A spin-off of this is the noble heir who starts off as a free-spirited adventurer, but who is eventually called upon to carry out the duties of his office. When King Bob is assassinated, it’s up to the fighter to take up his crown; he must deal with the problems facing the tiny kingdom. The party’s cleric must serve as his spiritual adviser, and the rogue is the spymaster. The little kingdom is caught between two greater powers; the PC King could escape much of this responsibility by swearing allegiance to the empire to the north, but will he surrender his kingdom’s independence so easily? Such a plotline is an interesting way to switch from a heroic arc to a higher level campaign. The PCs have honed their skills crawling through dungeons and fighting monsters; now they must deal with spies, assassins, and armies.

Another take on this is having the entire party be drawn from a single family. Looking to the Boromar crime family, you could easily have characters with different classes all pitching in to help the family business in different ways.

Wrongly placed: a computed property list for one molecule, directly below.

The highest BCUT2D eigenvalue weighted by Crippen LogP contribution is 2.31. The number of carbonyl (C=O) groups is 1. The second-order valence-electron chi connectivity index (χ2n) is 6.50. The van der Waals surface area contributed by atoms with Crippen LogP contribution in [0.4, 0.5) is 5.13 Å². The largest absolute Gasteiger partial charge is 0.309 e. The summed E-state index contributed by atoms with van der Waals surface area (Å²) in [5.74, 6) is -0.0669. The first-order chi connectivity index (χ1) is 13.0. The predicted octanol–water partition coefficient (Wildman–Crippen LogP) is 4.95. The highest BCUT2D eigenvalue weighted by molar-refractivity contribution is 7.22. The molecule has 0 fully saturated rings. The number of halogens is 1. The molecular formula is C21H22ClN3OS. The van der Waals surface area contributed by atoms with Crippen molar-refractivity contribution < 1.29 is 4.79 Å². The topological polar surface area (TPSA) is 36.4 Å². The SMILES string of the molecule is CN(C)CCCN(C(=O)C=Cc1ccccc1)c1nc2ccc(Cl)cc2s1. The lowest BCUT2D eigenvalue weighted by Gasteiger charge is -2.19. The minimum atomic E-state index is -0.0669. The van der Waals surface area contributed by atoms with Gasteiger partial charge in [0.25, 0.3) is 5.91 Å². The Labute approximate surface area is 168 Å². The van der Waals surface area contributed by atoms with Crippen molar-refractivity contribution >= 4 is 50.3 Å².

A family rival could be a friendly rivalry within your own family… the fighter’s sister is a sorceress, and has always been determined to prove magic superior to the sword. She has her own band of adventurers. Sometimes they help you; sometimes they beat you to something you were searching for; sometimes you only find out about an interesting dungeon because they got their first. This gives a possibility for cavalry to arrive when you bite off more than you can chew… but you might also end up having to bail your sibling out of trouble when they take on too much, and end up imprisoned/possessed/petrified/what-have-you.

Alternatively, you could be dealing with a rivalry between families. Capulets and Montagues, Hatfields and McCoys, Bagginses and Sackville-Bagginses. This could be primarily a political rivalry that has little direct affect on your adventures, and mainly comes out in the reactions of certain NPCs who either support or oppose your family. On the other hand, it could be simmering on the edge of violence, with a constant threat of assassins or attacks; between poking around in dungeons, you might raid the estate of an enemy family, or be sent as envoys to win the favor of a neutral family.